This review is by MTA running coach Nicole Hart.
Although I had passed through West Virginia while traveling, I had never actually run a race there before. When the opportunity to run the 5th annual Morgantown Marathon presented itself, I jumped at the opportunity.
The timing of the race fit almost perfectly into my training for a 50k race in October, and once I learned that it was a hilly, challenging course, I knew it would serve as a great lead up effort. I was not disappointed.
RACE DATE: September 22, 2019
LOCATION: Morgantown, West Virginia
The road from Pennsylvania through Maryland, and eventually into West Virginia provided great views. It was necessary to turn off the cruise control in the car, as the hills started to ascend and descend. Deep in the heart of Mountaineer Country, and situated along the Monongahela River, Morgantown is home to West Virginia University.
Packet Pick Up
I arrived in Morgantown Saturday afternoon, and headed straight to the race packet pickup, which was being held at Dick’s Sporting Goods at the University Towne Centre. There was ample parking, and the pickup was quick and easy. There were tables set up within the store by running gear representatives, as well as coupons available to save on your purchases within the store.
After checking in to the Courtyard Marriot hotel close by, it was time to head to the pre-race pasta dinner. The dinner was served at the Cheat Lake Fire Department and prepared by local marathon runner and chef Donnie Orr. This was an all you can eat dinner, with penne pasta with your choice of meat or marinara sauce, green bean almondine, fresh salad, Country Club bakery bread, cookies, and lemonade, iced tea and water to drink. The cost was $12 for adults and $6 for children. At the dinner, I was able to chat with some of my fellow participants of not only the full marathon, but the half marathon, and 8k race taking place the next morning. The race director, Jamie Summerlin was there, and welcomed us to Morgantown, spoke about the course and answered any questions that we had.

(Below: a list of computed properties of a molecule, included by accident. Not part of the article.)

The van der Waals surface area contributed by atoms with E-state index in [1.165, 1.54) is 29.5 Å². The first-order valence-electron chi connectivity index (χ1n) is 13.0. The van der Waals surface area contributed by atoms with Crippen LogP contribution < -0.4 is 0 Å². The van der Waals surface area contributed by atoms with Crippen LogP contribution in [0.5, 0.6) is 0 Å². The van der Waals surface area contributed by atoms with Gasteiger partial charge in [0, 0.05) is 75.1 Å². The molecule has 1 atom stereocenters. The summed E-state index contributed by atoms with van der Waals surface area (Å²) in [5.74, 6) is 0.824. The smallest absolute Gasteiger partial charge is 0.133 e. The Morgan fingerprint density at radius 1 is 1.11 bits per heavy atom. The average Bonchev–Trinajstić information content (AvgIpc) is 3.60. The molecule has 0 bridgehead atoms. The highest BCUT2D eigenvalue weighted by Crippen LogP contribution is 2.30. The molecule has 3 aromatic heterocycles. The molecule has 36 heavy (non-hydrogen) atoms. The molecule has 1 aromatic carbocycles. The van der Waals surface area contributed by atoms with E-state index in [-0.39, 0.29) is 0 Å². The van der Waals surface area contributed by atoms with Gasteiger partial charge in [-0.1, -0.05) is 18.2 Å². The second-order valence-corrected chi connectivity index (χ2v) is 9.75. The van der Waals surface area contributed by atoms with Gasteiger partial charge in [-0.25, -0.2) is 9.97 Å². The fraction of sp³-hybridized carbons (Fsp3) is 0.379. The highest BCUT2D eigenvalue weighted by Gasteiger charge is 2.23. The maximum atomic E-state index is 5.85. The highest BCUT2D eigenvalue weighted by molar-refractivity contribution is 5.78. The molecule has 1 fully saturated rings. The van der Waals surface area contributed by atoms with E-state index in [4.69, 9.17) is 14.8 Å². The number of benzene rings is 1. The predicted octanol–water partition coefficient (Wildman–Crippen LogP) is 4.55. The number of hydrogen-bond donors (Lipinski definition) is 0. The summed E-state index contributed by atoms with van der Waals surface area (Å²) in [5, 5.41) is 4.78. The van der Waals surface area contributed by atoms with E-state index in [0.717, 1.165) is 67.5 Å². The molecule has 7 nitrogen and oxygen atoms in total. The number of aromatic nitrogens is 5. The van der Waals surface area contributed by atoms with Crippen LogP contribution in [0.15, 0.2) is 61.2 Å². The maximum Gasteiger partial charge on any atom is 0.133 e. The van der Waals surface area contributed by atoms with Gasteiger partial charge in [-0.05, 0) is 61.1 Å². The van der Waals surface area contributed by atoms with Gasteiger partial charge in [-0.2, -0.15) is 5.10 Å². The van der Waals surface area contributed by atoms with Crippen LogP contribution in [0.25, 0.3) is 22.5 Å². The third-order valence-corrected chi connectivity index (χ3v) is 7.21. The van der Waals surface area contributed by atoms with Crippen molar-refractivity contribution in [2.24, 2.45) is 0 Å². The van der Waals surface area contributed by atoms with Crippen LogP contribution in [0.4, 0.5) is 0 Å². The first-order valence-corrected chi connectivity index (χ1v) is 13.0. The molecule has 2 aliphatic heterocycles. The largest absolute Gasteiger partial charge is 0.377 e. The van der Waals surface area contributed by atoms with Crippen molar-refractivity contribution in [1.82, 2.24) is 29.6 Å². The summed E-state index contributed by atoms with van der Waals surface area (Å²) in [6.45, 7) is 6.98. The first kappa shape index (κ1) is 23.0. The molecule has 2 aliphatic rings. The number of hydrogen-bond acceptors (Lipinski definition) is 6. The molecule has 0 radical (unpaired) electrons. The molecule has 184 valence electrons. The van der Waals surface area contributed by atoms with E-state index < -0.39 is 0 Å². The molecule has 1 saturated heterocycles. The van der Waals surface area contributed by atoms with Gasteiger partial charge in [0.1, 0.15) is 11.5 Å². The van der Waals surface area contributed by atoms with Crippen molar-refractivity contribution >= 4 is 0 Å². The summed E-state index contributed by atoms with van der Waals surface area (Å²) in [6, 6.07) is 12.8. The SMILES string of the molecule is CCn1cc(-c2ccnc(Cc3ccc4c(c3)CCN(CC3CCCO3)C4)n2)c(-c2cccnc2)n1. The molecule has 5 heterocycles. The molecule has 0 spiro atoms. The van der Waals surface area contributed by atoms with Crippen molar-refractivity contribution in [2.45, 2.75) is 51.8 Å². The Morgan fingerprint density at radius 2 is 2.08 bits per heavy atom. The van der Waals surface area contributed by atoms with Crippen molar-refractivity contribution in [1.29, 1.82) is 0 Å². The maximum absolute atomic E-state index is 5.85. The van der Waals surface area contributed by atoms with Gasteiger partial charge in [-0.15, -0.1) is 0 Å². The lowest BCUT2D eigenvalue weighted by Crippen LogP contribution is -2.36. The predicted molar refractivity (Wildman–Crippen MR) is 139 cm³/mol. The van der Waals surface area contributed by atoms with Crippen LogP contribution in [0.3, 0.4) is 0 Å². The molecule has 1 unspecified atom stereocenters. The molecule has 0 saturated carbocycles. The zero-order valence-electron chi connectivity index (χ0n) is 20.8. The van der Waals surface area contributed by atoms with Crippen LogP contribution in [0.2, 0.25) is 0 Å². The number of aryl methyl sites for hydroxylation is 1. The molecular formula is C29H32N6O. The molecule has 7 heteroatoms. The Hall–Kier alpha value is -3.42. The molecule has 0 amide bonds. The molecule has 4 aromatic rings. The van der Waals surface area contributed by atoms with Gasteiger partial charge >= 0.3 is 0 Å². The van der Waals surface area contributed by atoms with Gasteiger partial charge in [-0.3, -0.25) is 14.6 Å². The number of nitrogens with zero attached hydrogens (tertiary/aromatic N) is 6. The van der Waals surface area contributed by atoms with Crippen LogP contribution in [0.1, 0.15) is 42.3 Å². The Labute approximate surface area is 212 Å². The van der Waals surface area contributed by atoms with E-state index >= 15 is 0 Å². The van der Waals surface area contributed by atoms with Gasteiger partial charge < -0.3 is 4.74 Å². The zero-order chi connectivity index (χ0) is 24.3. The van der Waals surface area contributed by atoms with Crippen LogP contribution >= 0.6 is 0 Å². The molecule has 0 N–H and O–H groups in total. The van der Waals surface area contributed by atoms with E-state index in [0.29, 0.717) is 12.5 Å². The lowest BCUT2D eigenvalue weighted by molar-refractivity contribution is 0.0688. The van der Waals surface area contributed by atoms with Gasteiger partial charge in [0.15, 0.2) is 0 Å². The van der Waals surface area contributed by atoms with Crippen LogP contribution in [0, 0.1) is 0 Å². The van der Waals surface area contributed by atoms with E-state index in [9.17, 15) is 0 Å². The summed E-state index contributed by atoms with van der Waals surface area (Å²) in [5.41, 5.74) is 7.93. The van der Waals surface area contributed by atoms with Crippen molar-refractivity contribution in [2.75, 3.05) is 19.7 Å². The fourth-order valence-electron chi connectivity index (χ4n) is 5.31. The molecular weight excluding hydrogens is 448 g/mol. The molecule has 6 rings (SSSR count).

Marathon morning came early, with the full marathon race starting at 7am. There was a shuttle service provided by my hotel to the race site at 5am. I arrived with only a handful of my fellow racers to the WVU Coliseum, a 14,000-seat arena, and home to the WVU basketball team. There were race volunteers already there, with race day packet pickup available. Before long, more participants started to arrive via school buses provided by the race, shuttling them from the Monongalia County Ballpark where parking was provided. I also observed the arrival of the Beast Pacers, assigned to the half marathon and marathon races.
The Morgantown Marathon supports the organization Operation Welcome Home, which provides job resources for veterans, and has helped almost 500 veterans find full-time job placement since 2012. There were also designated “Hero Miles” along the route, with names of military members or veterans written on posters. At the start of the race, there was a military Color Guard, and a beautiful live rendition of the National Anthem.
I lined up in the sparsely filled starting corral for the marathon with a few minutes to start time. Ultimately there were 204 finishers in the full marathon, 326 in the half marathon, and 257 in the 8k race. This race definitely had a “small town” race feel to it, with the half marathon being the most popular of the three distances offered.
The marathon race started right on time, with overcast skies and already warm temperatures in the 60’s. There were a good number of spectators sending us off to the “Almost Heavenly Miles” that the race showcased.